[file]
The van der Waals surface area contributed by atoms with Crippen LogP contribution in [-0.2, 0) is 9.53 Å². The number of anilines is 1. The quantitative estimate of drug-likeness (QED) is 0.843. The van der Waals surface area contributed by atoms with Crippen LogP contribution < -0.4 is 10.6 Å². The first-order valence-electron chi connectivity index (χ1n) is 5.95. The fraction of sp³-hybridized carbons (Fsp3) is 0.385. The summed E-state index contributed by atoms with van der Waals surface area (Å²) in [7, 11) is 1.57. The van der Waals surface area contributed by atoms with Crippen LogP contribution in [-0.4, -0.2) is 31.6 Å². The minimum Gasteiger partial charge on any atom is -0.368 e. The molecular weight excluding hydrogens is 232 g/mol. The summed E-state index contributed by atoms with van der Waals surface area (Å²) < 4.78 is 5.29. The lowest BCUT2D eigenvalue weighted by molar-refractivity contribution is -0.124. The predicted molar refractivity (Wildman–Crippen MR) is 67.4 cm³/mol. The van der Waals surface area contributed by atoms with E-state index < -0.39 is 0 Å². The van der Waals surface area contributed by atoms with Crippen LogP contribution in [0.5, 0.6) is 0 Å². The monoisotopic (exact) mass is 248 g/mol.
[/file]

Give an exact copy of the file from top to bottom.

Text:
The van der Waals surface area contributed by atoms with Crippen LogP contribution in [-0.2, 0) is 9.53 Å². The number of anilines is 1. The quantitative estimate of drug-likeness (QED) is 0.843. The van der Waals surface area contributed by atoms with Crippen LogP contribution < -0.4 is 10.6 Å². The first-order valence-electron chi connectivity index (χ1n) is 5.95. The fraction of sp³-hybridized carbons (Fsp3) is 0.385. The summed E-state index contributed by atoms with van der Waals surface area (Å²) in [7, 11) is 1.57. The van der Waals surface area contributed by atoms with Crippen LogP contribution in [-0.4, -0.2) is 31.6 Å². The minimum Gasteiger partial charge on any atom is -0.368 e. The molecular weight excluding hydrogens is 232 g/mol. The summed E-state index contributed by atoms with van der Waals surface area (Å²) < 4.78 is 5.29. The lowest BCUT2D eigenvalue weighted by molar-refractivity contribution is -0.124. The predicted molar refractivity (Wildman–Crippen MR) is 67.4 cm³/mol. The van der Waals surface area contributed by atoms with E-state index < -0.39 is 0 Å². The van der Waals surface area contributed by atoms with Crippen LogP contribution in [0.5, 0.6) is 0 Å². The monoisotopic (exact) mass is 248 g/mol.